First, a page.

Graham Reid | | 9 min read
Richard Thompson should need no introduction. He has been an acclaimed songwriter/guitarist for over 40 years dating back to his innovative work with the pioneering English folk-rock group Fairport Convention.
There were albums with his wife (the ex) Linda – some of which appear in many critics favourite-ever lists -- then a solo career stretching to well over 20 albums under his own name, collaborations with avant-garde figures like David Thomas of Pere Ubu and the almost-supergroup Golden Palominos, tours as a solo artist or with his bands, soundtracks . . .
His most recent album is Electric (recorded with Buddy Miller in Nashville) which he describes as “a less powerful power trio, a wimp trio”, but because he has lived in both the US and the UK for so long, this Elsewhere interview – punctuated by Thompson's wry wit and laughter – starts with his previous album Dream Attic, a Best of Elsewhere album in 2010 . . .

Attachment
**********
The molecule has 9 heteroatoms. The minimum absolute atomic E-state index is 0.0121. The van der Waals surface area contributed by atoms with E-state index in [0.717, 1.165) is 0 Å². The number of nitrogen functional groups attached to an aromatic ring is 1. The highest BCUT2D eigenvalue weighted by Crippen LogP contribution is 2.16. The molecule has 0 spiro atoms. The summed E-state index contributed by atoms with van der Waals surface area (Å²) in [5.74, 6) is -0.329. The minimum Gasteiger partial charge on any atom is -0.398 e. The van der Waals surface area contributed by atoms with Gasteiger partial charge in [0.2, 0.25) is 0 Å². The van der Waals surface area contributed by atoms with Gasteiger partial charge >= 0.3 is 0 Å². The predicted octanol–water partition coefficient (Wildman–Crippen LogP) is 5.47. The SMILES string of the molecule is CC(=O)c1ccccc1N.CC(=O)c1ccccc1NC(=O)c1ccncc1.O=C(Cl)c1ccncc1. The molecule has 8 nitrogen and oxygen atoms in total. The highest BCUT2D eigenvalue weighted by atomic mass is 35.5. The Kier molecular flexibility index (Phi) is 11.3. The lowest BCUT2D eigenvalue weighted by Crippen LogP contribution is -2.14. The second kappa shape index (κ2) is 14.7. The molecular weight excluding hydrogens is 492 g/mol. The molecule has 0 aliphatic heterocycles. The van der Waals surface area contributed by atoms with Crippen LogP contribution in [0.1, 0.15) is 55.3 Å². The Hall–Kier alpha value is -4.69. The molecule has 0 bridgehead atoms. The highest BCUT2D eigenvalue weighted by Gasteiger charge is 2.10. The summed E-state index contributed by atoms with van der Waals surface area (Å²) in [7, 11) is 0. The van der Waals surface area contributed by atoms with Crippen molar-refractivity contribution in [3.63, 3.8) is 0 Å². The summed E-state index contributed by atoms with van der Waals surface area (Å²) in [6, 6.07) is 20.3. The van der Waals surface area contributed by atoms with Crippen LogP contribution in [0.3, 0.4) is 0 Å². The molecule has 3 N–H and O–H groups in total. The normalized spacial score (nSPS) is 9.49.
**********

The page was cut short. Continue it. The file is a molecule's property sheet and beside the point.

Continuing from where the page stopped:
I thought Dream Attic was a courageous idea, to try out new material live on an American audience and then put out the album with no overdubs or titivating up. I'm curious to know your relationship with American audiences as a man whose music is often grounded in English folk traditions and styles.
I think they mostly get it. Because I use a lot of British melodic references in what I do – and thematically because most of my songs are about Britain, those that aren't universal – it's a bit of leap for them to get it first time but I've developed a very loyal audience in America.
I'm slowly chipping away and I think they almost understand me now. Audiences are not that dissimilar as you travel, the Americans are a generous audience though.
They want you to succeed because Americans like to go out as a group and have fun as part of a pleasant experience, as opposed to some audiences in the UK who would be just as happy to see you fail. They get a kick out of that, it gives them some perverse pleasure.
If we could speak in broad terms about the critical reception you get, do you see a difference between how Americans perceive you as opposed to the British press.